Facebook to Debut Three-Pronged Plan to Combat Fake News

Facebook issued a request for proposals from academics to study fake news on the social platform’s News Feed, with the aim of getting more information regarding the volume of false news and its impact. Those academics whose proposals are accepted will be funded and have access to data on the site. Facebook also plans to introduce a public education campaign about what fake news is and how users can stop spreading it; the campaign will be placed on the top of Facebook’s homepage. The company will also debut a 12-minute video about fake news. Continue reading Facebook to Debut Three-Pronged Plan to Combat Fake News

Facebook Portrays Its Many Platforms as Safe for Consumers

When the European Parliament grilled Facebook chief executive Mark Zuckerberg about his company’s many missteps, one of their concerns was that it has become a monopoly. The reference was to Facebook owning the world’s two largest chat applications, Messenger and WhatsApp, and their suggestion was that Facebook spin off those and the photo app Instagram. Facebook has countered with the argument that, by controlling so much of the world’s communications, it helps keep consumers safe across all these services. Continue reading Facebook Portrays Its Many Platforms as Safe for Consumers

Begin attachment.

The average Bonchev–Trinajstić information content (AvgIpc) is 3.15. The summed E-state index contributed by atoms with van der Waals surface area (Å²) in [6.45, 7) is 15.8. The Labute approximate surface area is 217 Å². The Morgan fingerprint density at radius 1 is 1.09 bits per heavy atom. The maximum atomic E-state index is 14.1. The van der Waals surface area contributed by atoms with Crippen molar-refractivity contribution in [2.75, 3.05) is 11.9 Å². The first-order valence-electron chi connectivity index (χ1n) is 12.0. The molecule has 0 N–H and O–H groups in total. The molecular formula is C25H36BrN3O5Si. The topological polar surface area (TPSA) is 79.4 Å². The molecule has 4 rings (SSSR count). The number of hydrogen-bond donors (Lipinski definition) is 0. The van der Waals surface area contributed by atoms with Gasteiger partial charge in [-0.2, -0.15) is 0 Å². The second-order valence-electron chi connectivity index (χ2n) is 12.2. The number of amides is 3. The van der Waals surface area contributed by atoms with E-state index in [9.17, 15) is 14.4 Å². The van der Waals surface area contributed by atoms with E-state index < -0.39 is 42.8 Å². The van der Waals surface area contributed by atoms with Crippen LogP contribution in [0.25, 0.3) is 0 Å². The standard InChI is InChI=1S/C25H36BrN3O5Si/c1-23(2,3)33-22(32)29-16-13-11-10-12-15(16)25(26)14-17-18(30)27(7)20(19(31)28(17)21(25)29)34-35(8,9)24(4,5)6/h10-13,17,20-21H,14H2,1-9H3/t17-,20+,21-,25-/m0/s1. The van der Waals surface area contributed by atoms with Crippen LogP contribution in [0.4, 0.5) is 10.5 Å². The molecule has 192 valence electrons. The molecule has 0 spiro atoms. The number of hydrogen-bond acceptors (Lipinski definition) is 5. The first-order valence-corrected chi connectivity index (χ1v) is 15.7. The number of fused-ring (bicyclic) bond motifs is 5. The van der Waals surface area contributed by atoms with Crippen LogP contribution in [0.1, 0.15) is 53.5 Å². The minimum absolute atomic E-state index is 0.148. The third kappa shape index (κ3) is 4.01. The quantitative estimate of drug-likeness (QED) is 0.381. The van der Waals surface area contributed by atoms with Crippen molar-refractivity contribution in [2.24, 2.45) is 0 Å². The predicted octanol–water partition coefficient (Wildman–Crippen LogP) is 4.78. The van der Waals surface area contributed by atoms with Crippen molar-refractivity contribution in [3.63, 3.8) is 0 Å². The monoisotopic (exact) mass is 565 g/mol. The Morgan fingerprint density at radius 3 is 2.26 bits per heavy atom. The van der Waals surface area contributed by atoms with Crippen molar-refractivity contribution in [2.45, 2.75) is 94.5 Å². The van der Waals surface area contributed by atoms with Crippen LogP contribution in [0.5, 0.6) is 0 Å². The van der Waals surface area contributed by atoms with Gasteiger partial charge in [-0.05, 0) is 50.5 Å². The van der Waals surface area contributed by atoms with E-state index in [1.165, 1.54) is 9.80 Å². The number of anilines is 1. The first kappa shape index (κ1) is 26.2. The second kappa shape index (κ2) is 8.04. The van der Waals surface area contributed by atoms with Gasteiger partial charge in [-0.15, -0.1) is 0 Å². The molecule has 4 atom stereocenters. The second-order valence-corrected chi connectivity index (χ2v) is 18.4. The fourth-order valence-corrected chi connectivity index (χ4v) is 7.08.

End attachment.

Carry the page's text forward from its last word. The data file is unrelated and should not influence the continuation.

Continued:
Facebook’s Mark Zuckerberg Grilled by European Parliament

In his appearance before the European Parliament, Facebook chief executive Mark Zuckerberg was peppered non-stop for 75 minutes with questions about his company’s misuse of user data, its role in elections and its outsized global dominance, which led some to call for its breakup. The meeting ended with Parliament members griping that Zuckerberg had evaded questions and repeated statements he had already made, although the format only allowed Zuckerberg a few minutes at the end to reply to the many questions. Continue reading Facebook’s Mark Zuckerberg Grilled by European Parliament

Skyrocketing Membership Threatens the Viability of MoviePass

MoviePass chopped its prices eight months ago, bringing membership to two million people — and the company to the brink of bankruptcy. Parent company Helios and Matheson Analytics, which owns 92 percent of MoviePass, reported that it was down to just $15.5 million in cash at the end of April, with $27.9 million on deposit with merchant processors. The question now is if subscribers can slack off on movie-going before the company runs out of money. A recent SEC filing indicates that the company’s auditor has “substantial doubt.” Continue reading Skyrocketing Membership Threatens the Viability of MoviePass

ACLU Has Concerns Regarding AWS Facial Recognition Tool

The American Civil Liberties Union (ACLU), leading more than 24 other civil rights organizations, has asked Amazon to stop selling Rekognition, its facial/object recognition system, to law enforcement. Amazon introduced this online service in late 2016, offering Rekognition at a low cost through Amazon Web Services. Pitching it to law enforcement with the idea it could be used to assist in criminal investigations, Amazon signed on the Orlando Police Department in Florida and Washington County Sheriff’s Office in Oregon. Continue reading ACLU Has Concerns Regarding AWS Facial Recognition Tool